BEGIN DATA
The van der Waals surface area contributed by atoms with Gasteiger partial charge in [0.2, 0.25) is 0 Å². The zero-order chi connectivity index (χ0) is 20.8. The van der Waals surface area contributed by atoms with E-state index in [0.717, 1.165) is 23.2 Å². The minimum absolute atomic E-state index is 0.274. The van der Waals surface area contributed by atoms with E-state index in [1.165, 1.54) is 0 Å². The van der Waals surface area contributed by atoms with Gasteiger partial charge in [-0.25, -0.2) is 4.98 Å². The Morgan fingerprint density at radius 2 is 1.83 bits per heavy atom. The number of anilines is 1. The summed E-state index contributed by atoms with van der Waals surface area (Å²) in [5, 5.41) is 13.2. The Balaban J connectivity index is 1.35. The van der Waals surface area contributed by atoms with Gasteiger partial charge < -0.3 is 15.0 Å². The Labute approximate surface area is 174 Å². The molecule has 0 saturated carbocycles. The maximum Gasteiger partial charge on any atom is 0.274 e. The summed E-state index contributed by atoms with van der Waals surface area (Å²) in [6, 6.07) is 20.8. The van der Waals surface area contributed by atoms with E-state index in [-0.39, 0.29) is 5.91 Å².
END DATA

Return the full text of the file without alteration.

The van der Waals surface area contributed by atoms with Gasteiger partial charge in [0.2, 0.25) is 0 Å². The zero-order chi connectivity index (χ0) is 20.8. The van der Waals surface area contributed by atoms with E-state index in [0.717, 1.165) is 23.2 Å². The minimum absolute atomic E-state index is 0.274. The van der Waals surface area contributed by atoms with E-state index in [1.165, 1.54) is 0 Å². The van der Waals surface area contributed by atoms with Gasteiger partial charge in [-0.25, -0.2) is 4.98 Å². The Morgan fingerprint density at radius 2 is 1.83 bits per heavy atom. The number of anilines is 1. The summed E-state index contributed by atoms with van der Waals surface area (Å²) in [5, 5.41) is 13.2. The Balaban J connectivity index is 1.35. The van der Waals surface area contributed by atoms with Gasteiger partial charge < -0.3 is 15.0 Å². The Labute approximate surface area is 174 Å². The molecule has 0 saturated carbocycles. The maximum Gasteiger partial charge on any atom is 0.274 e. The summed E-state index contributed by atoms with van der Waals surface area (Å²) in [6, 6.07) is 20.8. The van der Waals surface area contributed by atoms with E-state index in [-0.39, 0.29) is 5.91 Å².